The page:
Department which no one could read. This incident was a of primers in the local languages creates difficulties for the
horrible lesson for the family and no one opposed her when learner, preventing her from acquiring basic skills. Although
she wanted to join the Jagrity Kendra. AMSS has tried to address this issue, and the primer is now
Hareshwari can now write and read addresses, bus numbers available in Bengali, Hindi and Bodo languages in addition to
and sign boards, can travel alone, and is not afraid of standard Assamese, these measures are still far from adequate
speaking in public; but she has many responsibilities in both given the multi-lingual requirements of the state.
her personal and public life for which she feels she doesn't
have sufficient knowledge. Relapse to illiteracy due to lack of follow-up activities and non-
She is a leader of her community (Tiwa Autonomous Council) availability of suitable reading materials is another problem.
at block level. She has been assigned a role of executive Although neo-literate melas (in Assam) keep the motivational
member and as an EM she has to manage the administration level of women alive for some time, it is not enough to sustain the
and distribution of funds which are given by the government reading-writing skill acquired at a mature age. Sangha women in
to the Tiwa community. She is also a member of a health Goalpara district mentioned that they had to return the primers
sub centre and is involved in the planning process of the after completing the course, and therefore could not practice
health sub centre. With this participation at various anything even if they wanted to. The women view the literacy
government levels she has knowledge of funds allocated by classes as a platform for bonding, and sharing with their peers
the government for them (Tiwa community) and it helps her to and at the same time a place for continuous learning. Many
understand the allocation of resources for her community. expressed the need for reading material and the desire to read.
She feels that she is a role model for other women of her Many women also wanted to learn functional Hindi and English.
community most of whom are not so lucky as to have MS is still not in a position to address these demands by women.
received the literacy training. Therefore, she feels that she It is to be noted that AMSS has developed a booklet for neo-
has an added responsibility to teach illiterate women in her literates, 'Samajkhan anya ek dristire saon ahak', and the
community so as to further empower them. newsletters published from the MS districts reserve a page where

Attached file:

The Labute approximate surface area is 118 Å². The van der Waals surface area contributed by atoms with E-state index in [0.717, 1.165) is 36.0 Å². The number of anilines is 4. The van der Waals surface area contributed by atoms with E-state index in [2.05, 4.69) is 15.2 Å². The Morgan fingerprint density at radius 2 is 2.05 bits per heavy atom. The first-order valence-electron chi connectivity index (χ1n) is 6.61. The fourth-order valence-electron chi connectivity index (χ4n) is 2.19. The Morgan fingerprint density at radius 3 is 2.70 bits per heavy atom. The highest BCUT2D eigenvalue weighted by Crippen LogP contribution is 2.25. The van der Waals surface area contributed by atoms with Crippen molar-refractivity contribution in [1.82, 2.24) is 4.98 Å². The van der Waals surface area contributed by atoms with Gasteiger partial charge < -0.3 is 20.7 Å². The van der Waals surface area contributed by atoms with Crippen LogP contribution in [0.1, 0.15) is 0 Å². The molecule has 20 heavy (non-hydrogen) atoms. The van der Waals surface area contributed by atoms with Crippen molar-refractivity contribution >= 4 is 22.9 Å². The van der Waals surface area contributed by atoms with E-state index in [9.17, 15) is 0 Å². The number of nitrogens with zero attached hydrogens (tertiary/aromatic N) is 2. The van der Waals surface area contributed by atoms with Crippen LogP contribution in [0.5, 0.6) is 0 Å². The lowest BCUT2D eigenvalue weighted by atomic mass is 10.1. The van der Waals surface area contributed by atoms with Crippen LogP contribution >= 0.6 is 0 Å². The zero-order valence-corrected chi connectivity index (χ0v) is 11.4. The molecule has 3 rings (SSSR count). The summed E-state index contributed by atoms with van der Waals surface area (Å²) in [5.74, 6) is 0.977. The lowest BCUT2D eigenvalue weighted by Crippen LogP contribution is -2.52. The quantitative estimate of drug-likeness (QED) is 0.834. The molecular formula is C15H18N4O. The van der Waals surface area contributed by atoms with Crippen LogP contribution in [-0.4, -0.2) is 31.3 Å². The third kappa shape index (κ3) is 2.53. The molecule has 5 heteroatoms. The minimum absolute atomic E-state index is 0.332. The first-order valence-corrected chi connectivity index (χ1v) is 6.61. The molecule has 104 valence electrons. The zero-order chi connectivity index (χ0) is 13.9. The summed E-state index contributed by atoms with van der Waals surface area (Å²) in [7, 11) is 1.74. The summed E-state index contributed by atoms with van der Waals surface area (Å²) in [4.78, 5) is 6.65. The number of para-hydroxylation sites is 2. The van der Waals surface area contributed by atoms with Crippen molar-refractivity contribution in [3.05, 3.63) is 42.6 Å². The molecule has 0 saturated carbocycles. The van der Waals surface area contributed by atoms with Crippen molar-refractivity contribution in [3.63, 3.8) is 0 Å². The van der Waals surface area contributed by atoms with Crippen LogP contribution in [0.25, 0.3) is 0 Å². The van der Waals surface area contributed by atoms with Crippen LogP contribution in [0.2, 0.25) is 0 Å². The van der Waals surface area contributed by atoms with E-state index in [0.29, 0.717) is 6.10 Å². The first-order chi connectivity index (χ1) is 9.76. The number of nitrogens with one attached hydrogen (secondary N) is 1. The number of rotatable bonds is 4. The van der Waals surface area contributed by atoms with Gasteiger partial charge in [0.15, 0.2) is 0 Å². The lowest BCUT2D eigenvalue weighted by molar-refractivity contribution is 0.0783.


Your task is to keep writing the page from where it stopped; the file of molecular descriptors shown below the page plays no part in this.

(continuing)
Source: Interview with Hareshwari Deori , Guwahati, April 2010. they publish writings by the neo-literates. However, this is not
sufficient, given that the goal is to reach every learner.
deprived of the valuable teaching points in terms of writing Furthermore since supplementary reading material in the
applications, filling up forms and so on included in the third primer vernacular specifically for adults is not easily available,
still being used in some of the districts. Not completing this level investment in creating or translating such materials can be a
represents a missed opportunity in learning valuable life-skills. value addition of the ALP. This would require an additional and
separate investment in the literacy initiative.
The attrition of Gayatris is linked to superstition, witchcraft, and
suspicion of education where families of learners are suspicious The changing world is constantly reshaping the requirements of
of the Gayatri especially if she happens to belong to another women. For increased relevance of the programme to keep pace
religious community. Many Muslim men did not allow the women with ever evolving needs, on-going needs assessment, updating
of their families to attend ALP classes as they were afraid that the TLM and building capacity of the Gayatris would be important
once literate, women would insist on adopting family planning investments needed on the part of MS. The demand from neo-
measures. Coupled with poor and conditional remuneration the literate women from Assam is that the TLM be updated,
Gayatri has little motivation to continue. At present the Gayatris especially on government programmes, given the vital role that
receive a token remuneration for those learners who have this knowledge plays in their lives. However, lack of separate
completed all three primers. This can demotivate the Gayatri as funding for the literacy programme makes it difficult to meet the
she has put in her best efforts for all learners during primers I and demand for such follow-up. Women view the Gayatris in the role
II as well. MS can consider making part-payment to the Gayatri of a mentor expecting her to advise them on new government
preferably after successful completion of each primer; if not, programmes, their children's education, and other family matters.
definitely after the second primer. This way the Gayatri will stop Since she is from the same village, she is easily accessible and is
having a sense of deprivation and wasted efforts.

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T H E A D U LT L I T E R A C Y P R O G R A M M E

the crucial link between the sanghas and MS. Since the capacity The result of the MS approach of holistic education instead of
building of the Gayatri is limited to teaching methodology and use mere literacy can be seen in various initiatives taken by the